Metro Narcotics in Oxford, Mississippi, makes frequent use of college-age informants. Chris Bland claims he murdered one of them for being a "snitch."
What’s at stake when police arrest women who they believe falsely reported rape? For Lara McLeod, it was her reputation, her mental health, and maybe even her baby nephew’s life.
Only a few years ago, Ellen Page thought she could never come out publicly. Now, her new movie Freeheld marks an important step in the marriage equality movement — and it's just the start of a new stage in her career.
This week for BuzzFeed News, Amanda Chicago Lewis discovers the pitfalls of medical marijuana. Read that and these other great stories from BuzzFeed and around the web.
Certain compounds in cannabis have serious medical potential for everyone from cancer patients to children suffering from seizures. But patients and parents have no way to distinguish the snake oil salesmen from the trustworthy companies.
At 6 years old, Jazz Jennings became one of the first openly transgender children ever to appear on television. Eight years later, she boasts a children’s book, YouTube fame, and a TLC reality show — but can she balance being the most famous transgender kid in the world with just being a kid?
Porn has long been a driving force in tech and internet innovation, but the industry now finds itself in unprecedented danger thanks to piracy and free "tube" sites. These are some of the pioneers who are trying to fight back.
Liam Lyburd, from Newcastle, was today sentenced to life in prison for buying a gun, gas canisters, and pipe bomb materials from the Dark Web with intent to shoot students at his former college. BuzzFeed News follows the trail and asks whether someone in future might succeed where he failed.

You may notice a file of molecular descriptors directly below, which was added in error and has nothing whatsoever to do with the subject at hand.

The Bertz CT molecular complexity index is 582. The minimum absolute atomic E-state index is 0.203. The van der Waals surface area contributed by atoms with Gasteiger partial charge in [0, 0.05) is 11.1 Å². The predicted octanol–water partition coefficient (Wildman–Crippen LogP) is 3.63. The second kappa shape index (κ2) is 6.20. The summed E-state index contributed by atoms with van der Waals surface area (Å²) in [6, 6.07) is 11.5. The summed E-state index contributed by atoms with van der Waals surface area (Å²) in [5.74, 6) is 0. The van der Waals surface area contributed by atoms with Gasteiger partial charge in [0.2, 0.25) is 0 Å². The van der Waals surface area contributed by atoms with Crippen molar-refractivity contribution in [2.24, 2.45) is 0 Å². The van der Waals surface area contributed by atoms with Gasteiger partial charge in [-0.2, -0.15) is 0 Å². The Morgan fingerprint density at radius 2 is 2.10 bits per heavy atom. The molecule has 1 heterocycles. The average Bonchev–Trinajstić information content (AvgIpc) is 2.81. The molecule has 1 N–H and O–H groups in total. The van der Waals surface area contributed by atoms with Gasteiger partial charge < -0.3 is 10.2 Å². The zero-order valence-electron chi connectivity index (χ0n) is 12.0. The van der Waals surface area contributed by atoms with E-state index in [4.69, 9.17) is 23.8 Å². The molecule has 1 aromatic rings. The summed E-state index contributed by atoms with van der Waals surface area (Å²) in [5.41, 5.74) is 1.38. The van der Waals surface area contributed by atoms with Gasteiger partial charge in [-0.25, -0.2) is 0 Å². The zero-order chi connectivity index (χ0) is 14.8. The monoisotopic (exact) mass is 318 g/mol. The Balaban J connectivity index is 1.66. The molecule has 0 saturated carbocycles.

After more than a decade spent running sketchy online marketing schemes, JustFab's founders have made it big in Silicon Valley. But have they changed their ways?
When you do everything right and society hates you for it, that’s Anne Hathaway Syndrome. In The Intern, Hathaway acts out that conundrum — but will it make us like her?
A year ago, 43 students disappeared after they were attacked by the police in the middle of the night, and their relatives are still looking for answers. BuzzFeed News' Karla Zabludovsky tells the story of a year of grief for the Abraján family.
Amna Farooqi is a Pakistani-American Muslim who grew up in a “Pro-Palestine” household. How did she become the president of J Street U, the campus wing of the Pro-Israel lobbying group?
This week for BuzzFeed News, Michelle Nijhuis revisits America's long lost pipe dreams. Read that and these other great stories from BuzzFeed and around the web.
The North American Water and Power Alliance was an audacious proposal to divert water to parched western states that would have cost hundreds of billions of dollars and pissed off Canada. But what if it had worked?
For 50 years, the name Tiger Beat has promised the same thing: beautiful teen idols. Today, the reboot of the magazine — with such unlikely backers as Kevin Durant and Nick Cannon — hinges on its ability to offer that same thing...in an only slightly updated package.
There's a statue venerating Ricky Williams outside the University of Texas football stadium. Sixteen years and one tumultuous pro career later, he's back on campus – with a very different purpose.
The gliding gadgets are suddenly everywhere, and someone is going to make a killing. Will it be the guy who patented them, the guy who imported them from China, or Mark Cuban?
Nicole Cronin was one of the hundreds of people who overdose in Palm Beach County every year. She came to South Florida for help, but instead found a rehab system with weak scientific backing that's riddled with fraud.
The HMS Erebus and a sister ship left England in 1845 to find the Northwest Passage. They were never seen again — until a team of Canadian searchers discovered the wreckage in the Arctic last year. What followed was a dispute over the facts of, and credit for, the historic find.
A lifetime of frustration has turned the breakout star of ABC’s Fresh Off the Boat into the perfect poster child for Asian-American representation.